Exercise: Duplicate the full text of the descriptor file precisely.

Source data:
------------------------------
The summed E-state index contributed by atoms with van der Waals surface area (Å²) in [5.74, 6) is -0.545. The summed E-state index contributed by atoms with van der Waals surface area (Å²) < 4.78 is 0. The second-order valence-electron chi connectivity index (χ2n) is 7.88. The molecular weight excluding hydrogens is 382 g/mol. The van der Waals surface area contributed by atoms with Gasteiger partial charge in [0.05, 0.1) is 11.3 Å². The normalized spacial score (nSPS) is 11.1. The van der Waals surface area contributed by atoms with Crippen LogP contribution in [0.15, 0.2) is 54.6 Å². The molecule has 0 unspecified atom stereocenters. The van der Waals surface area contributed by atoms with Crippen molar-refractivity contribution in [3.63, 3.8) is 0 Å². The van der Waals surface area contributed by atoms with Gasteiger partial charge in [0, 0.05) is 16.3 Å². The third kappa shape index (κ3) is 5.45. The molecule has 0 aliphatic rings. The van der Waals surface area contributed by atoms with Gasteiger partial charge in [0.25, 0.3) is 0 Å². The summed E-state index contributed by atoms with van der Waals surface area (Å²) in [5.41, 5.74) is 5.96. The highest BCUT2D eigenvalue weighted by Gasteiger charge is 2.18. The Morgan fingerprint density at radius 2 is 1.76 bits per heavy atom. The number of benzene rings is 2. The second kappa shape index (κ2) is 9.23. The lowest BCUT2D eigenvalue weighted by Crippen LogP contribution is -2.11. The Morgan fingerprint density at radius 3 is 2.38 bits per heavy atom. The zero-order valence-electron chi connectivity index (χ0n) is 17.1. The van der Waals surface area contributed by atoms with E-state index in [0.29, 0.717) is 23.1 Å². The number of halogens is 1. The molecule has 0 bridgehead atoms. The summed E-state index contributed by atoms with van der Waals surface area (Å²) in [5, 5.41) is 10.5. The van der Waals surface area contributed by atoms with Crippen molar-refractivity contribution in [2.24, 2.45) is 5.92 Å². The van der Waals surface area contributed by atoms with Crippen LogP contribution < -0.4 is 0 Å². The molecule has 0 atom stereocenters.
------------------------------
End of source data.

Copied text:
The summed E-state index contributed by atoms with van der Waals surface area (Å²) in [5.74, 6) is -0.545. The summed E-state index contributed by atoms with van der Waals surface area (Å²) < 4.78 is 0. The second-order valence-electron chi connectivity index (χ2n) is 7.88. The molecular weight excluding hydrogens is 382 g/mol. The van der Waals surface area contributed by atoms with Gasteiger partial charge in [0.05, 0.1) is 11.3 Å². The normalized spacial score (nSPS) is 11.1. The van der Waals surface area contributed by atoms with Crippen LogP contribution in [0.15, 0.2) is 54.6 Å². The molecule has 0 unspecified atom stereocenters. The van der Waals surface area contributed by atoms with Crippen molar-refractivity contribution in [3.63, 3.8) is 0 Å². The van der Waals surface area contributed by atoms with Gasteiger partial charge in [0, 0.05) is 16.3 Å². The third kappa shape index (κ3) is 5.45. The molecule has 0 aliphatic rings. The van der Waals surface area contributed by atoms with Gasteiger partial charge in [0.25, 0.3) is 0 Å². The summed E-state index contributed by atoms with van der Waals surface area (Å²) in [5.41, 5.74) is 5.96. The highest BCUT2D eigenvalue weighted by Gasteiger charge is 2.18. The Morgan fingerprint density at radius 2 is 1.76 bits per heavy atom. The number of benzene rings is 2. The second kappa shape index (κ2) is 9.23. The lowest BCUT2D eigenvalue weighted by Crippen LogP contribution is -2.11. The Morgan fingerprint density at radius 3 is 2.38 bits per heavy atom. The zero-order valence-electron chi connectivity index (χ0n) is 17.1. The van der Waals surface area contributed by atoms with E-state index in [0.29, 0.717) is 23.1 Å². The number of halogens is 1. The molecule has 0 bridgehead atoms. The summed E-state index contributed by atoms with van der Waals surface area (Å²) in [5, 5.41) is 10.5. The van der Waals surface area contributed by atoms with Crippen molar-refractivity contribution in [2.24, 2.45) is 5.92 Å². The van der Waals surface area contributed by atoms with Crippen LogP contribution < -0.4 is 0 Å². The molecule has 0 atom stereocenters.